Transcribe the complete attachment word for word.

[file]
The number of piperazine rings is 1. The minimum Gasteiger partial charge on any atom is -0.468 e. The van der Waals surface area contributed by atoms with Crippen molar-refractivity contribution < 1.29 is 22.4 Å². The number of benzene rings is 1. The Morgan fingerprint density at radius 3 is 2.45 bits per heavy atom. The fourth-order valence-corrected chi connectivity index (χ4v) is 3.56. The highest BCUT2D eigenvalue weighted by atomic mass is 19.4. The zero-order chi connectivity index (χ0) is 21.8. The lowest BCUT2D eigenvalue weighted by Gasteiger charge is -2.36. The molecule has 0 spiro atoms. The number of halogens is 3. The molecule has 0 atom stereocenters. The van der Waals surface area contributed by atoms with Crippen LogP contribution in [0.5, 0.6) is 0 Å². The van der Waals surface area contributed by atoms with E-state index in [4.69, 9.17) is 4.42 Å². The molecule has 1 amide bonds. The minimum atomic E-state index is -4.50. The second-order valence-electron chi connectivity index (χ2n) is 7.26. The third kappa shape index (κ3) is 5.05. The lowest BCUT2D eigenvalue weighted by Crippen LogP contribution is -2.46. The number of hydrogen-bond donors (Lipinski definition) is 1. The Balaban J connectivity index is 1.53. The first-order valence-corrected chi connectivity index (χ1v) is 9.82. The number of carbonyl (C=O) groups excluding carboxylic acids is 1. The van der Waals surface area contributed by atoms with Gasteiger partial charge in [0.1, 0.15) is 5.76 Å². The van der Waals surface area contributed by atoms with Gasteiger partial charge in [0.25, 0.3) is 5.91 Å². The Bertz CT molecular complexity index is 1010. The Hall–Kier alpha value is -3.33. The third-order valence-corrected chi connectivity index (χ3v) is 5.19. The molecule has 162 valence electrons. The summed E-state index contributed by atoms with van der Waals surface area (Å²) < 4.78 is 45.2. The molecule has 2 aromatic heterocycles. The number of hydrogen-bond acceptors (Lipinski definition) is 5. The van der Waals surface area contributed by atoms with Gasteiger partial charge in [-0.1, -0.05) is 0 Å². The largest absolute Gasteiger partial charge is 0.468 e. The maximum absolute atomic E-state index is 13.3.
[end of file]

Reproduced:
The number of piperazine rings is 1. The minimum Gasteiger partial charge on any atom is -0.468 e. The van der Waals surface area contributed by atoms with Crippen molar-refractivity contribution < 1.29 is 22.4 Å². The number of benzene rings is 1. The Morgan fingerprint density at radius 3 is 2.45 bits per heavy atom. The fourth-order valence-corrected chi connectivity index (χ4v) is 3.56. The highest BCUT2D eigenvalue weighted by atomic mass is 19.4. The zero-order chi connectivity index (χ0) is 21.8. The lowest BCUT2D eigenvalue weighted by Gasteiger charge is -2.36. The molecule has 0 spiro atoms. The number of halogens is 3. The molecule has 0 atom stereocenters. The van der Waals surface area contributed by atoms with Crippen LogP contribution in [0.5, 0.6) is 0 Å². The van der Waals surface area contributed by atoms with E-state index in [4.69, 9.17) is 4.42 Å². The molecule has 1 amide bonds. The minimum atomic E-state index is -4.50. The second-order valence-electron chi connectivity index (χ2n) is 7.26. The third kappa shape index (κ3) is 5.05. The lowest BCUT2D eigenvalue weighted by Crippen LogP contribution is -2.46. The number of hydrogen-bond donors (Lipinski definition) is 1. The Balaban J connectivity index is 1.53. The first-order valence-corrected chi connectivity index (χ1v) is 9.82. The number of carbonyl (C=O) groups excluding carboxylic acids is 1. The van der Waals surface area contributed by atoms with Gasteiger partial charge in [0.1, 0.15) is 5.76 Å². The van der Waals surface area contributed by atoms with Gasteiger partial charge in [0.25, 0.3) is 5.91 Å². The Bertz CT molecular complexity index is 1010. The Hall–Kier alpha value is -3.33. The third-order valence-corrected chi connectivity index (χ3v) is 5.19. The molecule has 162 valence electrons. The summed E-state index contributed by atoms with van der Waals surface area (Å²) < 4.78 is 45.2. The molecule has 2 aromatic heterocycles. The number of hydrogen-bond acceptors (Lipinski definition) is 5. The van der Waals surface area contributed by atoms with Gasteiger partial charge in [-0.1, -0.05) is 0 Å². The largest absolute Gasteiger partial charge is 0.468 e. The maximum absolute atomic E-state index is 13.3.